Once again, it’s that special time of year when the polished professionals in the NCAA marketing department manage to make a few hundred million Americans passionate about college basketball. Perhaps so many of us herald the coming of March Madness because we know that when the tournament is over, Spring will have officially arrived on the calendar. Never mind that there may still be frost on the fauna and white stuff on the ground. When the champion is crowned, we know the sun is finally on our side of the globe.
It’s always fun to fill out a tournament bracket even if you don’t ever watch a single second of hoops. You don’t have to know a dribble from a dunk or a step-back jumper from a sky hook to participate in office, family, or friend’s pools. Often there is a modicum of moola involved in this pursuit, but sometimes it’s just bragging rights and perhaps a tacky trophy that goes to the winner.
For those totally involved in the sport, it probably takes three or four hours to fill out a bracket. Most pool participants, however, likely spend somewhere around six minutes filling in team picks. But that doesn’t stop everyone from vociferously rooting for those cagers they’ve chosen. Once they’ve made their selections, especially if they’ve gone with a Cinderella team or two, it’s actually kind of fun to be backing a team such as Grand Canyon that has Thunder the Antelope as a mascot. Or St. Mary’s and its Rattler Man. Or perhaps even Kennesaw State and Scrappy the Owl.
By the time this column is read, the thrill of being in the tournament for many schools will already be history. Thursday and Friday games cut the field down quickly. With its “one and done” format, when a team loses, it goes home. But for a lot of players, just being part of the “dance” is a season highlight. And making it to the Round of 16, the Elite Eight, or the Final Four can be a lifelong memory for teams and the fans who root for them.
Given the popularity of March Madness, the fun of filling out a bracket, and hopefully the success of picking more winners than your best friend, I’m wondering if the concept of bracketology might be used in other arenas. Certainly, the political space comes to mind. Maybe both the Republican and Democratic Parties could create their own brackets featuring candidates for President in 2024. You’d definitely have some favorites and longshots in the field, much as the basketball tournament does. Contenders could be ranked similar to the hoopsters. Right now, for example, Biden and Trump would be seeded #1 in their respective brackets. But there could certainly be dark-horse competitors whose names would appear as #16 seeds.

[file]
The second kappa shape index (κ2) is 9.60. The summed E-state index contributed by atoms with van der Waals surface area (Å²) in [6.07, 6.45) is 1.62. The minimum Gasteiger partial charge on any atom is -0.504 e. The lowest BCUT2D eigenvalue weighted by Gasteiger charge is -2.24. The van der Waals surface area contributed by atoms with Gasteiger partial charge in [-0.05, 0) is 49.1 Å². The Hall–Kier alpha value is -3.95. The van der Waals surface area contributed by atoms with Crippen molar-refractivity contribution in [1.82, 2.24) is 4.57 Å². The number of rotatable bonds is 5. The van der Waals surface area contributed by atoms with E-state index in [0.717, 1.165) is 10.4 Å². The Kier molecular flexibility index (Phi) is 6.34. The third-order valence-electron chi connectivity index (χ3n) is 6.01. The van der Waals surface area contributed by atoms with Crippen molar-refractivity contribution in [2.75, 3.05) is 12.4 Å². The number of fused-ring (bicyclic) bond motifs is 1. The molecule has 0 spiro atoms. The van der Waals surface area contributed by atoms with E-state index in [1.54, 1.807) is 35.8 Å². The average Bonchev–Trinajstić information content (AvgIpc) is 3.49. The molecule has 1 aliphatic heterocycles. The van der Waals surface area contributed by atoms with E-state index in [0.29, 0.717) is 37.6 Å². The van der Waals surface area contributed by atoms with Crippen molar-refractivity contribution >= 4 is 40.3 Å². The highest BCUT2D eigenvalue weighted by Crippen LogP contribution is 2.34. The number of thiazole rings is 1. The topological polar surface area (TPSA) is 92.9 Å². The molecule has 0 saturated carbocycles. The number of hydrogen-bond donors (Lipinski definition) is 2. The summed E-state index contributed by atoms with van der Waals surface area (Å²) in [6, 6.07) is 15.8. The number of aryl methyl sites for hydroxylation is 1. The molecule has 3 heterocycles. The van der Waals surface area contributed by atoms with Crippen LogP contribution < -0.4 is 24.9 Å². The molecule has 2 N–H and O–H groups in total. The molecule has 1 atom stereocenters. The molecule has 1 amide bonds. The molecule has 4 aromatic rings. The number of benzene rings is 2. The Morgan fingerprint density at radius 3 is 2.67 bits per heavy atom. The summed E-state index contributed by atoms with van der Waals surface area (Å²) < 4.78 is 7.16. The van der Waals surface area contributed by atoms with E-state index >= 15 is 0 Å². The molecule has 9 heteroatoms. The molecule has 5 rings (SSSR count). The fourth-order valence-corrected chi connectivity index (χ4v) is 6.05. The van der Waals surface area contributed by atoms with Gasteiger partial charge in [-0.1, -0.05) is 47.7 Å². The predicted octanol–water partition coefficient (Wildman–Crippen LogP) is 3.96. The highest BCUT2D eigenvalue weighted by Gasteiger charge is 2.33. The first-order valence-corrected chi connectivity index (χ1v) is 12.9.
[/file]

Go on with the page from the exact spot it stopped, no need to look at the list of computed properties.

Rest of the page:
One fun “tournament” drawn from current events headlines could be which banks will fail and which ones will survive. If a pool featuring financial institutions had been put together two weeks ago, I imagine a lot of brackets would have been “busted” by Silicon Valley Bank. In this scenario, community banks would probably be considered the least likely to survive the current economic chaos, but just as a low-seeded basketball team might get hot at the right time and make it to the Final Four, those local money repositories might be around when the dust has settled. And who knows what might happen to the big institutions. The House of Representatives has asked Bank of America for records relating to Hunter Biden’s businesses. And how many financial establishments do Donald Trump’s enterprises rely on? You see how much fun this game could be?
How about a bracket featuring the potential countries that Vlad “The Mad” Putin might invade? Moldova would probably be a #1 seed. Belarus and Kazakhstan would certainly get high numbers as well. But what about Finland and Poland and other bordering neighbors of Russia? You could probably make a case for the idea that all the former Soviet Union satellites should be included.
There could be a Chinese bracket. The “winner” would choose the things most likely to happen and when. A high seed might be invading Taiwan. Or flying planes over foreign battleships in the China Sea. Maybe lesser seeds could feature possible virus outbreaks from the Wuhan Lab or open-air markets. Or cornering the computer chip market, guessing how many years Xi Jinping will stay in power, or speculating what year the smog in Beijing will completely obliterate the city.
Hey, once people get hooked on the March Madness tournament and see how much fun it is to guess what will happen when you have absolutely no control over the events and perhaps even lack total understanding of what’s going on, filling out brackets might become the new national pastime. Everybody can play and anybody can win!
©MMXXIII. William J. Lewis, III – Freelance Writer
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